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Con-Cor - 0003-005435-1 - Passenger Car, Streamlined, Corrugated, Dorm Baggage - Louisville & Nashville - 1598

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N Scale - Con-Cor - 0003-005435-1 - Passenger Car, Streamlined, Corrugated, Dorm Baggage - Louisville & Nashville - 1598 Image Courtesy of the Hubert Meadows Collection
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Stock Number0003-005435-1
Original Retail Price$15.98
BrandCon-Cor
ManufacturerRivarossi
Body StyleRivarossi Passenger Corrugated Combine
PrototypePassenger Car, Streamlined, Corrugated, Dorm Baggage
Road or Company NameLouisville & Nashville (Details)
Reporting MarksL&N
Road or Reporting Number1598
Paint Color(s)Aluminum
Print Color(s)Black
Coupler TypeRapido Hook
Coupler MountTruck-Mount
Wheel TypeInjection Molded Plastic
Wheel ProfileSmall Flange (Low Profile)
Release Date1998-01-01
Item CategoryPassenger Cars
Model TypeLightweight/Streamlined
Model SubtypeGeneric
Model VarietyDorm Baggage



Specific Item Information: Con-Cor Series 5400 Re-order form.
Road Name History:
The Louisville and Nashville Railroad (reporting mark LN), commonly called the L&N, was a Class I railroad that operated freight and passenger services in the southeast United States.

Chartered by the Commonwealth of Kentucky in 1850, the road grew into one of the great success stories of American business. Operating under one name continuously for 132 years, it survived civil war and economic depression and several waves of social and technological change. Under Milton H. Smith, president of the company for thirty years, the L&N grew from a road with less than three hundred miles (480 km) of track to a 6,000-mile (9,700 km) system serving thirteen states. As one of the premier Southern railroads, the L&N extended its reach far beyond its namesake cities, stretching to St. Louis, Memphis, Atlanta, and New Orleans. The railroad was economically strong throughout its lifetime, operating both freight and passenger trains in a manner that earned it the nickname, "The Old Reliable."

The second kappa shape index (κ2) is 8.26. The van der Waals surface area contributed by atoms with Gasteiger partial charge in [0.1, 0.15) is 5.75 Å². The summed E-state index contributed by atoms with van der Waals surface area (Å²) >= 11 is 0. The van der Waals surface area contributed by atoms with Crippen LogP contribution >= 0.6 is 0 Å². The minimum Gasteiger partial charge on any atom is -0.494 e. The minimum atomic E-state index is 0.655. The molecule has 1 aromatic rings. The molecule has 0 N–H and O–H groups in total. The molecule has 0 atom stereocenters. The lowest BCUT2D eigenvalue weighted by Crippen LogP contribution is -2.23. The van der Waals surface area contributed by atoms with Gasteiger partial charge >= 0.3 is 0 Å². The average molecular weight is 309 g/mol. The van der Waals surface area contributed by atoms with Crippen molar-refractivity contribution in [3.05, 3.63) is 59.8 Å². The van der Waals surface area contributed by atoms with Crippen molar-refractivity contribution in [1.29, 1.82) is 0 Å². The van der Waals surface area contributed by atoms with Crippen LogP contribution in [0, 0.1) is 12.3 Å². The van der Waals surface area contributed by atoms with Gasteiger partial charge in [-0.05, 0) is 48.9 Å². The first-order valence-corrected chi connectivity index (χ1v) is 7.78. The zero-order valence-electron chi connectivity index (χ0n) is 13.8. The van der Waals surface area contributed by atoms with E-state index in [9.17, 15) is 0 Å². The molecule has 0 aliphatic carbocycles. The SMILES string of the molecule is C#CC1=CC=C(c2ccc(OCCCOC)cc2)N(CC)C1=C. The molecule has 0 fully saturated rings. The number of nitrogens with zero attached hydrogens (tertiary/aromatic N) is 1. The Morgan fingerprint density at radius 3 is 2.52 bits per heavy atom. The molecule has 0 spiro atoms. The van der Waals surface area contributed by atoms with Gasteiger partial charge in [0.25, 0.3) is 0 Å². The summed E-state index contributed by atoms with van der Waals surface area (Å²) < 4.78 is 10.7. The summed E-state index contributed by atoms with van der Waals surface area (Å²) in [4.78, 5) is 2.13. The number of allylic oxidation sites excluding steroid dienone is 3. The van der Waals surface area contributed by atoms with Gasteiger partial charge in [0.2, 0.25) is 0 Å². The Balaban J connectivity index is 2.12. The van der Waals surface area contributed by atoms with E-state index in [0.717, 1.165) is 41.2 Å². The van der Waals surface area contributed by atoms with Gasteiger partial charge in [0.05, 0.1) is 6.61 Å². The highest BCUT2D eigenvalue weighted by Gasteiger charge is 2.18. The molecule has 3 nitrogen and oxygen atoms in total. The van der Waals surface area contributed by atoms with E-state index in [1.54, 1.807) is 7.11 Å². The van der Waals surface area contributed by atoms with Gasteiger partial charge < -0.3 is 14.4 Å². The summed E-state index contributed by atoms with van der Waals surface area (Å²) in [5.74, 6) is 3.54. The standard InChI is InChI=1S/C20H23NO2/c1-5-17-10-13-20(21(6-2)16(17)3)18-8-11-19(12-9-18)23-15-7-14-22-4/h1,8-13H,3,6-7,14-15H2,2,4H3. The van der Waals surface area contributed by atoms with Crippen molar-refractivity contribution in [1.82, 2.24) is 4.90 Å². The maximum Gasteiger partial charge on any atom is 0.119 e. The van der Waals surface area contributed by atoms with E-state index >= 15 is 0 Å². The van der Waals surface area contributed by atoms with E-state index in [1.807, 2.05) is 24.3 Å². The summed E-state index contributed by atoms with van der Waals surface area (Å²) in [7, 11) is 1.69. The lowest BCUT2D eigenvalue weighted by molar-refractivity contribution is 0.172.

Growth of the railroad continued until its purchase and the tumultuous rail consolidations of the 1980s which led to continual successors. By the end of 1970, L&N operated 6,063 miles (9,757 km) of road on 10,051 miles (16,176 km) of track, not including the Carrollton Railroad.

In 1971 the Seaboard Coast Line Railroad, successor to the Atlantic Coast Line Railroad, purchased the remainder of the L&N shares it did not already own, and the company became a subsidiary. By 1982 the railroad industry was consolidating quickly, and the Seaboard Coast Line absorbed the Louisville & Nashville Railroad entirely. Then in 1986, the Seaboard System merged with the C&O and B&O and the new combined system was known as the Chessie System. Soon after the combined company became CSX Transportation (CSX), which now owns and operates all of the former Louisville and Nashville lines.

Read more on Wikipedia.
Brand/Importer Information:
Con-Cor has been in business since 1962. Many things have changed over time as originally they were a complete manufacturing operation in the USA and at one time had upwards of 45 employees. They not only designed the models,but they also built their own molds, did injection molding, painting, printing and packaging on their models.

Currently, most of their manufacturing has been moved overseas and now they import 90% of their products as totally finished goods, or in finished components. They only do some incidental manufacturing today within the USA.

Important Note: The Con-Cor product numbering can be very confusing. Please see here in the article how to properly enter Con-Cor stock numbers in the TroveStar database.
Item created by: meadowsn1956 on 2023-10-22 16:37:09. Last edited by meadowsn1956 on 2023-10-22 17:19:28

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